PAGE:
Either there is a connection between the two toy brands BRIO and LEGO is not known. There are no hints in the historie stories of both companies. We believe that a connection must have been excisting. We have, during our studies on old wooden toys LEGO,found some bizarre similarities in the collections of both brands. On this page we see the matches and we will explore the history of BRIO.

Once upon a time 
...there was boy called Ivar Bengtsson. He was born in 1860 and lived with his family in Picketorp, in the south of Sweden. His father died when Ivar was just 10 years old and Ivar's mother, a beautiful woman, soon remarried. Ivar's stepfather wanted Ivar to help support the family at an early age, and Ivar started to work as a farm-wagon operator. It was hard work and Ivar dreamt of becoming a carpenter. He gave almost all his wages to his family, but he kept a little by and saved up so that one day he could turn his dream into reality.r was eens een jongen genaamd Ivar Bengtsson.

77 old Swedish crowns

In March 1878 Ivar's friend Olof Persson came to visit from Bosahult. Olof sold woodchip baskets in Denmark, but at the time he didn't have enough funds to start a new journey. Olof promised Ivar half the profit if he invested the 77 crowns he had saved up and helped sell the baskets. Ivar agreed. They both walked 125 km to Malmö with the chip baskets on a wooden cart, where they took the boat to Denmark. The journey took three days. The boys sold two thousand baskets in two months, and earned a hundred crowns each.

The company is formed
In 1884 Ivar married Sissa Persdotter and they moved to Boalt, a small village outside Osby in southern Sweden. They lived on a small farm, but most important of all it had a small workshop for making baskets. Ivar expanded his range by buying up other goods made in the area, wrought iron from Loshult and kitchen crafts from Visselfjärda. He also began importing oleographs from Breslau, in those days a German city nowadays Polish. All these products he sold in Denmark. However, his most important product was one of his own woodchip baskets.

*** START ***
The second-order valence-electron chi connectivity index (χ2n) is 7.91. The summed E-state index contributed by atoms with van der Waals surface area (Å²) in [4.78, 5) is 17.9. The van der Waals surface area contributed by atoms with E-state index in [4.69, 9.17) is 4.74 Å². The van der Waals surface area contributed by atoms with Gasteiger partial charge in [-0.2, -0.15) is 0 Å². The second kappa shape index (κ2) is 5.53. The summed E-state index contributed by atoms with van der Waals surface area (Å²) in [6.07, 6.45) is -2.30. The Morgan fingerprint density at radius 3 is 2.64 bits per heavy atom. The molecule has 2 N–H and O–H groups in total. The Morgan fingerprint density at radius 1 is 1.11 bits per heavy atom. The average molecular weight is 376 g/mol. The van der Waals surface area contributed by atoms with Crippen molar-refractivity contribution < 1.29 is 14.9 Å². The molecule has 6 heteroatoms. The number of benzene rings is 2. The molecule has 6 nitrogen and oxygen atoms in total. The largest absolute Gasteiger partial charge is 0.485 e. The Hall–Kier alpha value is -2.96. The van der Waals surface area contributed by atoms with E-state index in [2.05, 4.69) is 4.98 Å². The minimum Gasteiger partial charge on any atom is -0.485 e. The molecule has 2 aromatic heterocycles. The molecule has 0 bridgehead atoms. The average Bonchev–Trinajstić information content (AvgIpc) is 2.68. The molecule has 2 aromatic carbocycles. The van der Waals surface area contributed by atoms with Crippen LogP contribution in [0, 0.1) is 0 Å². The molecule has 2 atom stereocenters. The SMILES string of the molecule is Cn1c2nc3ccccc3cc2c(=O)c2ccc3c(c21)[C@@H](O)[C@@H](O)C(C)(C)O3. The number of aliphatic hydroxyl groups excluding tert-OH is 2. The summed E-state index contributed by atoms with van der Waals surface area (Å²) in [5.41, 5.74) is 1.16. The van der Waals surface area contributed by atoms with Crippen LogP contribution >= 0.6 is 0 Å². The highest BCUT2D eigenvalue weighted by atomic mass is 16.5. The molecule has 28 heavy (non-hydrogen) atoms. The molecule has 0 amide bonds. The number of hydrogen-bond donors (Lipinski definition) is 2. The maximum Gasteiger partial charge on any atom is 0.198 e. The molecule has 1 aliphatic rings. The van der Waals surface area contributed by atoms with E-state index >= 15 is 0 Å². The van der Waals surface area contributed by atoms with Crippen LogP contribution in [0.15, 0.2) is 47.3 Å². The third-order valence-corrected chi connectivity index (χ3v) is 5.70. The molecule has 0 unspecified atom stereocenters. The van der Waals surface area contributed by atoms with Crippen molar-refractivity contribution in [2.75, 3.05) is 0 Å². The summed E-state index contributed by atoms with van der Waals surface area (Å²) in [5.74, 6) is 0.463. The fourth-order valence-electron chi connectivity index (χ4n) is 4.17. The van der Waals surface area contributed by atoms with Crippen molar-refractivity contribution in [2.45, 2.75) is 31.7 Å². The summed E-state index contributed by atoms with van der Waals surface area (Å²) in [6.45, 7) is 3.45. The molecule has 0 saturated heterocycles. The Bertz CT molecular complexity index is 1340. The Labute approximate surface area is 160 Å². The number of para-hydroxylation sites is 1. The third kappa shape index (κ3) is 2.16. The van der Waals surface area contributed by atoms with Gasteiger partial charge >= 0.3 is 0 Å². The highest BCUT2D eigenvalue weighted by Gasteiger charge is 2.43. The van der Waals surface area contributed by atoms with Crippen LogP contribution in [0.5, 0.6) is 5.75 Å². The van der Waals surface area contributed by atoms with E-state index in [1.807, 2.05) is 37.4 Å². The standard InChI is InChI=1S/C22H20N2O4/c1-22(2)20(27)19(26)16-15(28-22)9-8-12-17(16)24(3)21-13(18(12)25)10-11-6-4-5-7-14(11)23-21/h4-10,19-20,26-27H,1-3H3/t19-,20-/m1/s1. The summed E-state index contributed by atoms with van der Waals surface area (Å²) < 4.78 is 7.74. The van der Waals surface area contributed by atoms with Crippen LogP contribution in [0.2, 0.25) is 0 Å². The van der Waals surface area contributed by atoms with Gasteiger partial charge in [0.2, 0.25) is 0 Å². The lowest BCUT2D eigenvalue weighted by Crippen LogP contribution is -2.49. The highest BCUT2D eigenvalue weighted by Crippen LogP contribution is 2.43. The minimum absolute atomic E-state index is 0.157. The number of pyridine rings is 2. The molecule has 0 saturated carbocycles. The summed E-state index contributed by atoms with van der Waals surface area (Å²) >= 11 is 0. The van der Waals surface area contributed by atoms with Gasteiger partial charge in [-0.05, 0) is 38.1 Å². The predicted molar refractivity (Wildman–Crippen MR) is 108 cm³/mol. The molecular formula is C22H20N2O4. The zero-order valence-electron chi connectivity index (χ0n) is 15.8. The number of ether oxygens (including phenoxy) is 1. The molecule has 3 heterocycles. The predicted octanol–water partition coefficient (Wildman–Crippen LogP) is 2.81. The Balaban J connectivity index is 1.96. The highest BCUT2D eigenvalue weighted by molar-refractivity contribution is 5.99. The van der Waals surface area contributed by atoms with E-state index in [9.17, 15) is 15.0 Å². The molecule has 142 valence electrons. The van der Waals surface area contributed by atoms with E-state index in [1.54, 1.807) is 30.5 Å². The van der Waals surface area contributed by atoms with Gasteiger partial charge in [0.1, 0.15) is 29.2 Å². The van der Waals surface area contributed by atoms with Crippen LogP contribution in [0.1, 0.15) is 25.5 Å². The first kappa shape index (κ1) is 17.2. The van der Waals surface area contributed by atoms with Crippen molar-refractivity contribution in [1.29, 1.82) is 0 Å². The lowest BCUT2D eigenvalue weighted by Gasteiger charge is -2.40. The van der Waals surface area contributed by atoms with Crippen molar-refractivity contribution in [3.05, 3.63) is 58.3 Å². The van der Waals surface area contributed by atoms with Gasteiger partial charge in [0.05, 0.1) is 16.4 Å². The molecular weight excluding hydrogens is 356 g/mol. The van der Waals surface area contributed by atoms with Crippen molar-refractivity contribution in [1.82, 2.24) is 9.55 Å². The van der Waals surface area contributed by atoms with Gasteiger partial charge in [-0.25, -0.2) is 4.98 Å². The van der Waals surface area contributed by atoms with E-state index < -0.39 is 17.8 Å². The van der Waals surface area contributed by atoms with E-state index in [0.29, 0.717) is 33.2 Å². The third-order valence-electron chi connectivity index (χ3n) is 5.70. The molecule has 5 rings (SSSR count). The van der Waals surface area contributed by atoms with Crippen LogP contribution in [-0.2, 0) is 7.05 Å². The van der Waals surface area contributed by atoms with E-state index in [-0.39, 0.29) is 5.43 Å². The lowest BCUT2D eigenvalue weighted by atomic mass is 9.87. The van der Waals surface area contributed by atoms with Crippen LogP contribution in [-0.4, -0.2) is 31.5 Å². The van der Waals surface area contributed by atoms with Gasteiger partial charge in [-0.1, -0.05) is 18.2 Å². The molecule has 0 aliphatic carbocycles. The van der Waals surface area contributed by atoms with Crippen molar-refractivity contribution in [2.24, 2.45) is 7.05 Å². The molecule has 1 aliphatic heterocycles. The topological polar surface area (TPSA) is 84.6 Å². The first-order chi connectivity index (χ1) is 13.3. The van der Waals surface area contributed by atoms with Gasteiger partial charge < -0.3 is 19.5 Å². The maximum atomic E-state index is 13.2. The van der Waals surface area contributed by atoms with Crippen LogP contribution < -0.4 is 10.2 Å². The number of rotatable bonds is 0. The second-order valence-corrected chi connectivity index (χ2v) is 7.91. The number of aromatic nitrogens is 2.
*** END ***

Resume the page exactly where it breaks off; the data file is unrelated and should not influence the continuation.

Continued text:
“The handle sells the basket”

In 1890 Ivar Bengtsson published his first catalogue. Ivar had started to sell more and more in the areas north of Skåne in Sweden, and Denmark was no longer the most important market. His wife Sissa and children, three sons and a daughter, worked in the home to strengthen the baskets Ivar had bought by adding extra chips in the handle. This made the baskets last longer, and Ivar coined the slogan "The handle sells the basket". BRIO's focus on quality products had begun. Ivar labelled his baskets with the text "Ivar Bengtsson's Basket Factory Boalt".

De overgang naar Osby
In 1902 verhuisde Ivar en zijn familie naar Osby. Het was Sissa's idee. Ze besefte dat Ivar op die manier dichter bij zijn klanten was, dankzij de spoorweg en het station in het dorp Osby. Het bosgebied van Göinge had veel rijke bos eigenaren. Ze dachten dat een mandenmaker geen stuk land zou kunnen hebben in  Midden-Osby. Daarom werd Ivar naar een minder centrale plek gewezen. 


Ivars bedrijf breidde uit en de reeks artikelen in de catalogus groeide. In 1907 stonden er maar liefst 170 items in en Ivar was ook begonnen met de verkoop van speelgoed. De meest populaire speelgoed was het Göinge paard.

The move to Osby
In 1902 Ivar and his family moved to Osby. It was Sissa's idea. She realised that Ivar could be closer to his customers thanks to the railway in the station village of Osby. The forest district of Göinge had many rich forest squires. They didn't think that a poor basket maker should be able to own land in central Osby. Consequently, Ivar was directed to a less central plot. Ivar's company expanded and the range in the catalogue grew. By 1907 it listed 170 items, and Ivar also began selling toys. The most popular toy was the Göinge horse.

The BRothers Ivarsson Osby
Although there were many wealthy people living in the forest districts around Osby, most were living in poverty. Between 1840 and 1930 over a million Swedes emigrated, mainly to North America. For the vast majority, poverty was the reason they sought their fortune on the other side of the Atlantic. One day Ivar's and Sissa's two eldest sons, Viktor and Anton, came to their parents and told them that they planned to emigrate to America. Ivar and Sissa were dismayed, and Sissa found a way of keeping their sons in Sweden. Her idea was that the sons should take over the firm. In 1908 Ivar and Sissa officially transferred the company to their three sons, Victor, Anton and Emil, and in the following year they registered the new company as Bröderna Ivarsson Osby, (the Brothers Ivarsson Osby).